Peter Rhodes on old bangers, Valentine bubbly and Britain's bomb-proof aristocracy

A survey of police forces in England and Wales reveals that many are using police cars more than 20 years old. The most ancient vehicle, owned by West Yorkshire Constabulary, is 36 years old. This is neither the time nor place to discuss a Yorkshireman's attitude to spending money. But if a car is starting, stopping, running well and is regularly serviced, why not keep on using it? Compared with some of the old Land Rovers rattling around the Dales, a 1986 cop car is a mere beginner.

Not another shortage?
Not another shortage?

Here we go again. There is no shortage of alleged shortages. After the non-existent Xmas shortage of pigs in blankets and the apocryphal dearth of turkeys (which turned into a glut), a dire new warning comes from the Champagne fields of France. One family-owned Champagne house warns that they are already keeping bottles in reserve to ensure they don't run out of the stuff for Valentine's Day next month.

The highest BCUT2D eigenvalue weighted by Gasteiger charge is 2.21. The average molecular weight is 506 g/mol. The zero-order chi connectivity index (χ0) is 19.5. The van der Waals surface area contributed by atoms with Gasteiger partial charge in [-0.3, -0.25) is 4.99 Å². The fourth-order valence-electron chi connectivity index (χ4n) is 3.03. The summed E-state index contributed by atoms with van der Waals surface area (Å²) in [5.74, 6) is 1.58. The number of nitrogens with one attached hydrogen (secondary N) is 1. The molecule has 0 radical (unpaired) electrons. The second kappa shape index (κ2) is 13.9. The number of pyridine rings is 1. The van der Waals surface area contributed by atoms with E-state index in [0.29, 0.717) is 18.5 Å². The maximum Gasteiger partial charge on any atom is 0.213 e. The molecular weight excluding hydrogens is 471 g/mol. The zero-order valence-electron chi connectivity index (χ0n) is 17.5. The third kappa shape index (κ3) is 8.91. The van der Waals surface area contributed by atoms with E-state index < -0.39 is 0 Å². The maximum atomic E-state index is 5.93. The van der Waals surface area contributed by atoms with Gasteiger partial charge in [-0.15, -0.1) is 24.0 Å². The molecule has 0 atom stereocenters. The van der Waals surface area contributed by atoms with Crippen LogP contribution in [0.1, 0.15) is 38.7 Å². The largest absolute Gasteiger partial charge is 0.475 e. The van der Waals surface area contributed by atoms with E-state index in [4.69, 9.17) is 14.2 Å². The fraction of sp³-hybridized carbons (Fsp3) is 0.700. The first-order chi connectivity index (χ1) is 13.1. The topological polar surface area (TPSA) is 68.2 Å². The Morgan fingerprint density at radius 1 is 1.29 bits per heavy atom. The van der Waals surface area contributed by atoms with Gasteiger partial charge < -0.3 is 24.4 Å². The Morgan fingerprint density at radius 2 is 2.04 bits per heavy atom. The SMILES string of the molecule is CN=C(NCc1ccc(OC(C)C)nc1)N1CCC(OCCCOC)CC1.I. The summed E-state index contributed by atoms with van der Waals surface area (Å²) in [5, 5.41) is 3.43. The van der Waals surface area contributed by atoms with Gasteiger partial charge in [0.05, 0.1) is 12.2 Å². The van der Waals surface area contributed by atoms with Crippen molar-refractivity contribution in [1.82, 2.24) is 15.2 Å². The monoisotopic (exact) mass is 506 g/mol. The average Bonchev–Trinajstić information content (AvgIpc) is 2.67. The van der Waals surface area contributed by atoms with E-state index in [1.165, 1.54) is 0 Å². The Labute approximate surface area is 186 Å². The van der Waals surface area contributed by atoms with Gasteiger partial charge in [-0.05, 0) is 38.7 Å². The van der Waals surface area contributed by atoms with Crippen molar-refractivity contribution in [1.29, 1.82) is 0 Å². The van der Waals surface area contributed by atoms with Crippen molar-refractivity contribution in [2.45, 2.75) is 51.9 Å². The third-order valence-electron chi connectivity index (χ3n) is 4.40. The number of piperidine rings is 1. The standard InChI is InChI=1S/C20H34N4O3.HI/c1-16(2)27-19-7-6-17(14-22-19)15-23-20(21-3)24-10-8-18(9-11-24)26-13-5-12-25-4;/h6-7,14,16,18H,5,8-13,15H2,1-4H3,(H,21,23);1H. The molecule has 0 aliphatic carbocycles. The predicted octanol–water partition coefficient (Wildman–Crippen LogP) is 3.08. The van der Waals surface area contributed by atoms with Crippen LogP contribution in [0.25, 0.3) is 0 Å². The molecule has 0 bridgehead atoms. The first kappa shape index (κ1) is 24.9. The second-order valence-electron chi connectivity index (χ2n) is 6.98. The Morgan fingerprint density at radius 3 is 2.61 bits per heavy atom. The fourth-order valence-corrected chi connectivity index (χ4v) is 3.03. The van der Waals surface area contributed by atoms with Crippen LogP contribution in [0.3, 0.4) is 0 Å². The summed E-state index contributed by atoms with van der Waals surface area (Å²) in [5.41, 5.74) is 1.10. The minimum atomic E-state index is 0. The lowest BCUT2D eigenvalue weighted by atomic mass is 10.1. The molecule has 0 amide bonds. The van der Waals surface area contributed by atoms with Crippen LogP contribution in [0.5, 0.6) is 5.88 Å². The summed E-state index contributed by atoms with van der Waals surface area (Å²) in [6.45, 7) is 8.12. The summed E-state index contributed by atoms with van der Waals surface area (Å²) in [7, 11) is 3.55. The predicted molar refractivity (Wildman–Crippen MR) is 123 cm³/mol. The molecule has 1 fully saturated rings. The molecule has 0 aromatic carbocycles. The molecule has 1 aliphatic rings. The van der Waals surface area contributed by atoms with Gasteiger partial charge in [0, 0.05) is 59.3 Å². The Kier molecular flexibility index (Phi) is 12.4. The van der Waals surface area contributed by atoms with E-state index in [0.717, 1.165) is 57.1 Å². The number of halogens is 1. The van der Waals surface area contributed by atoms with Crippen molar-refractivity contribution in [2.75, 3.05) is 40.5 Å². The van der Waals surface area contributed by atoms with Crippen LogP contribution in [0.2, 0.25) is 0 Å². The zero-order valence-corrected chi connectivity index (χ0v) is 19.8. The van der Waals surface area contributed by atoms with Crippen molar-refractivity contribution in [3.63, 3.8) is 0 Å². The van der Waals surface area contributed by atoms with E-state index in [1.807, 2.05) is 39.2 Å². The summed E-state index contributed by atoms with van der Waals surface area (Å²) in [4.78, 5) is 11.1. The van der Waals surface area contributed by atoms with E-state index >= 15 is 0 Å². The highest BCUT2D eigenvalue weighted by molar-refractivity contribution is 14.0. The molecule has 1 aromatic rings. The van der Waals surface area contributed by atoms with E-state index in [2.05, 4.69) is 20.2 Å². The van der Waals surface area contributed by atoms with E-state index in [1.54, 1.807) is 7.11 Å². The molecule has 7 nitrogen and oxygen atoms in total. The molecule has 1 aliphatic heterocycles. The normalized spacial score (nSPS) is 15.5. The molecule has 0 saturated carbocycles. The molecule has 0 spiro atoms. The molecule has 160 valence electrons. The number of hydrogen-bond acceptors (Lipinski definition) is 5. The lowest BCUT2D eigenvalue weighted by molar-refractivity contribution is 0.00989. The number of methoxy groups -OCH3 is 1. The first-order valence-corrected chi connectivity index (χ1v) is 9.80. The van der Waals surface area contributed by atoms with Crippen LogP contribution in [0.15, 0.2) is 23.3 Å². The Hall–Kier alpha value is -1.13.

No bubbly to share with one's beloved? However will we cope? Probably as we do at every other joyous celebration: Prosecco.

Meanwhile, still in Gallic mood, the Daily Telegraph makes a passing reference to Paris by its romantic name, the City of Love. It's a charming old soubriquet but just lately Paris has been more like the City of Tear Gas.

I promised to keep you posted, in this season of shooting parties, on the fate of the pure white pheasant that wandered into our garden before Christmas. No news.

Firms that build nuclear fallout shelters report brisk business in Japan where tensions are rising thanks to missile tests by North Korea and sabre-rattling by China over Taiwan. I am reminded of a friend who, back in the nuclear-dread days of the 1980s, got a job seeking out likely customers for shelters. He started by contacting his local aristocracy in their grand mansions, only to discover that many of them had been protected for years, with blast-proof doors and air filters in ye ancient wine cellars.

He came to the conclusion that if Armageddon were unleashed, when the Brits eventually emerged from cover, the surviving population of the UK would be awfully posh, and very, very drunk.

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